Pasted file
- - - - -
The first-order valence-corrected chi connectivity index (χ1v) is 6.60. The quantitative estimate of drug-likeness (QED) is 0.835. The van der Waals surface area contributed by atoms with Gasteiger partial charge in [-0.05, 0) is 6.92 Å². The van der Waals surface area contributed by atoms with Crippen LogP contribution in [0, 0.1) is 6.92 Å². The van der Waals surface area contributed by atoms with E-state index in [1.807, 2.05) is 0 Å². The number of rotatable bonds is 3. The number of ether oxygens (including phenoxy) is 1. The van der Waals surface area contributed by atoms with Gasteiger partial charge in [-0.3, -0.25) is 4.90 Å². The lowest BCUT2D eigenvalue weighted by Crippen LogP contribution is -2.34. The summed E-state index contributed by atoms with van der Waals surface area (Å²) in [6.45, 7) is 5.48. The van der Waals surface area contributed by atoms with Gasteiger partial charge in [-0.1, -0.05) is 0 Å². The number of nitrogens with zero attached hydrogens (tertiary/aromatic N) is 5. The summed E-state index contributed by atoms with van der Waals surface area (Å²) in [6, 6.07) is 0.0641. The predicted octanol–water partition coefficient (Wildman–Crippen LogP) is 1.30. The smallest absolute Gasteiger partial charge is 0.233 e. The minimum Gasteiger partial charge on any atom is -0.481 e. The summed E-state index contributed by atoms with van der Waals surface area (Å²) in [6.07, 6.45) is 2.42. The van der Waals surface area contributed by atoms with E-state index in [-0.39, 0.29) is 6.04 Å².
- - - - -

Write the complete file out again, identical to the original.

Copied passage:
The first-order valence-corrected chi connectivity index (χ1v) is 6.60. The quantitative estimate of drug-likeness (QED) is 0.835. The van der Waals surface area contributed by atoms with Gasteiger partial charge in [-0.05, 0) is 6.92 Å². The van der Waals surface area contributed by atoms with Crippen LogP contribution in [0, 0.1) is 6.92 Å². The van der Waals surface area contributed by atoms with E-state index in [1.807, 2.05) is 0 Å². The number of rotatable bonds is 3. The number of ether oxygens (including phenoxy) is 1. The van der Waals surface area contributed by atoms with Gasteiger partial charge in [-0.3, -0.25) is 4.90 Å². The lowest BCUT2D eigenvalue weighted by Crippen LogP contribution is -2.34. The summed E-state index contributed by atoms with van der Waals surface area (Å²) in [6.45, 7) is 5.48. The van der Waals surface area contributed by atoms with Gasteiger partial charge in [-0.1, -0.05) is 0 Å². The number of nitrogens with zero attached hydrogens (tertiary/aromatic N) is 5. The summed E-state index contributed by atoms with van der Waals surface area (Å²) in [6, 6.07) is 0.0641. The predicted octanol–water partition coefficient (Wildman–Crippen LogP) is 1.30. The smallest absolute Gasteiger partial charge is 0.233 e. The minimum Gasteiger partial charge on any atom is -0.481 e. The summed E-state index contributed by atoms with van der Waals surface area (Å²) in [6.07, 6.45) is 2.42. The van der Waals surface area contributed by atoms with E-state index in [-0.39, 0.29) is 6.04 Å².